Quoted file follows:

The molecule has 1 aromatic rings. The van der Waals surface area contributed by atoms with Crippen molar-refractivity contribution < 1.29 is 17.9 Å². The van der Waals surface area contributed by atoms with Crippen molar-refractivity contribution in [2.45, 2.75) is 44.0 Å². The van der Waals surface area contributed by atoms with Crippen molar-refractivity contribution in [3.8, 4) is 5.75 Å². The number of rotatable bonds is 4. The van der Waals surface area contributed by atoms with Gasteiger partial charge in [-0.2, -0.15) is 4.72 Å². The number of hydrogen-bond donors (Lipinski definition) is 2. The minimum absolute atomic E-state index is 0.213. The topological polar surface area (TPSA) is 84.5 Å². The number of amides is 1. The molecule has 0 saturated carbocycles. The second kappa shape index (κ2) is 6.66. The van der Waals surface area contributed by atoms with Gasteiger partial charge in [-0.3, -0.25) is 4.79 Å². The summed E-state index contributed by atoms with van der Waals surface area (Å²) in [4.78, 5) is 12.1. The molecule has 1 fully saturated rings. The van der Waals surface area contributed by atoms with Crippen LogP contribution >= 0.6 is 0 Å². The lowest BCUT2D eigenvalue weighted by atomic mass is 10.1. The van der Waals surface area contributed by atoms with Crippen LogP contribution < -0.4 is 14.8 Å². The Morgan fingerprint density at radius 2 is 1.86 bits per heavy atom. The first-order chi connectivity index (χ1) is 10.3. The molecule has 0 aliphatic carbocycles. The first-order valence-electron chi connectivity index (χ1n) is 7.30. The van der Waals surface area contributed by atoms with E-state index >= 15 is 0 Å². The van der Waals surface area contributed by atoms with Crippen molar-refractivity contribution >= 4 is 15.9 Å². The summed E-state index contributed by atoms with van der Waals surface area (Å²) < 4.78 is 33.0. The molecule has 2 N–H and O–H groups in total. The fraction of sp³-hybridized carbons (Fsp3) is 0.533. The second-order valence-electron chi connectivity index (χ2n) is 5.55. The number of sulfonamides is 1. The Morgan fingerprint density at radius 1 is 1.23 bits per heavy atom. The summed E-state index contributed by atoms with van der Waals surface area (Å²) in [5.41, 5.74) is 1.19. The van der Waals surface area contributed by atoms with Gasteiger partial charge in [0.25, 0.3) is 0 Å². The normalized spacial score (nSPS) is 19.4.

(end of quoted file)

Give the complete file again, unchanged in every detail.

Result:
The molecule has 1 aromatic rings. The van der Waals surface area contributed by atoms with Crippen molar-refractivity contribution < 1.29 is 17.9 Å². The van der Waals surface area contributed by atoms with Crippen molar-refractivity contribution in [2.45, 2.75) is 44.0 Å². The van der Waals surface area contributed by atoms with Crippen molar-refractivity contribution in [3.8, 4) is 5.75 Å². The number of rotatable bonds is 4. The van der Waals surface area contributed by atoms with Gasteiger partial charge in [-0.2, -0.15) is 4.72 Å². The number of hydrogen-bond donors (Lipinski definition) is 2. The minimum absolute atomic E-state index is 0.213. The topological polar surface area (TPSA) is 84.5 Å². The number of amides is 1. The molecule has 0 saturated carbocycles. The second kappa shape index (κ2) is 6.66. The van der Waals surface area contributed by atoms with Gasteiger partial charge in [-0.3, -0.25) is 4.79 Å². The summed E-state index contributed by atoms with van der Waals surface area (Å²) in [4.78, 5) is 12.1. The molecule has 1 fully saturated rings. The van der Waals surface area contributed by atoms with Crippen LogP contribution >= 0.6 is 0 Å². The lowest BCUT2D eigenvalue weighted by atomic mass is 10.1. The van der Waals surface area contributed by atoms with Crippen LogP contribution < -0.4 is 14.8 Å². The Morgan fingerprint density at radius 2 is 1.86 bits per heavy atom. The first-order chi connectivity index (χ1) is 10.3. The molecule has 0 aliphatic carbocycles. The first-order valence-electron chi connectivity index (χ1n) is 7.30. The van der Waals surface area contributed by atoms with E-state index >= 15 is 0 Å². The van der Waals surface area contributed by atoms with Crippen molar-refractivity contribution >= 4 is 15.9 Å². The summed E-state index contributed by atoms with van der Waals surface area (Å²) < 4.78 is 33.0. The molecule has 2 N–H and O–H groups in total. The fraction of sp³-hybridized carbons (Fsp3) is 0.533. The second-order valence-electron chi connectivity index (χ2n) is 5.55. The number of sulfonamides is 1. The Morgan fingerprint density at radius 1 is 1.23 bits per heavy atom. The summed E-state index contributed by atoms with van der Waals surface area (Å²) in [5.41, 5.74) is 1.19. The van der Waals surface area contributed by atoms with Gasteiger partial charge in [0.25, 0.3) is 0 Å². The normalized spacial score (nSPS) is 19.4.